Raul Galvez: From the Ashen Land of the Virgin: Conversations with Bioy Casares, Borges, Deveni, Etchecopar, Ocampo, Orozco, Sabato in Argentina. Mosaic Press, Oakville, Ontario. 207 pages. $???
Review by Otto Steinmayer.
On the cover of this book is a photograph of a half-opened door in
blank facade of a house. Worn steps lead up from an empty street. Light
from a low sun spills out in square patches. A corridor leads...where?
I took this photograph as an emblem of the great generation of Argentine fantastic writers. At first their stories seem frightening and strange, like the half-open door that is the entrance to a labyrinth, or the mirror at midnight in a darkened hall that is the glass frontier of another world.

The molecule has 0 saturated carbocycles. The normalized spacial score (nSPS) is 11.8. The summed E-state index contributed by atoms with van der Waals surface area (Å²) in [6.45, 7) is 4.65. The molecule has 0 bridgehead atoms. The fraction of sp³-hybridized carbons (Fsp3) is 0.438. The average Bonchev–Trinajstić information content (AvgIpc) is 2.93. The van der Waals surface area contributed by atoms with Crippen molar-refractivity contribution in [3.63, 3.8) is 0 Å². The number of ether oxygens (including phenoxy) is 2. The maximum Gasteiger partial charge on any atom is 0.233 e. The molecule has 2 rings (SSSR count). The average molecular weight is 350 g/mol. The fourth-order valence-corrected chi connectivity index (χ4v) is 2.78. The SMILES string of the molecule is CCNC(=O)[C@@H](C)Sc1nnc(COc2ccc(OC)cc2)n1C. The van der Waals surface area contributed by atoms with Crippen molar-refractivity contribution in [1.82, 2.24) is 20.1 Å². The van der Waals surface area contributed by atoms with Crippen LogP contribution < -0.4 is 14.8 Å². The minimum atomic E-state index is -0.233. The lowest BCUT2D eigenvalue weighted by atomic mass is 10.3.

Fascinated, we enter. And we find, as we certainly find a sunlit patio beyond this door in Buenos Aires, that human emotions people the fantastic setting, emotions perhaps tragic, but often warm and welcoming.
Bioy Casares, Borges and their friends write more
the reader than almost any other modern authors I can name. They invite
the reader to share in their fantasies, which they invent like small
children who for their own amusement put monsters in the attic and see
secret things in the tendrils of the grape-arbor, places they play
every day. The wonderful and the terrible appear in the midst of
Jorge Luis Borges died not long ago in Geneva,
far away from South
America. Borges was the most famous of Argentine writers. His
Labyrinths and other collections of stories and poems are familiar to
anyone who reads serious modern fiction.
Bioy Casares, Marco Deveni, Dolores Etchelcopar,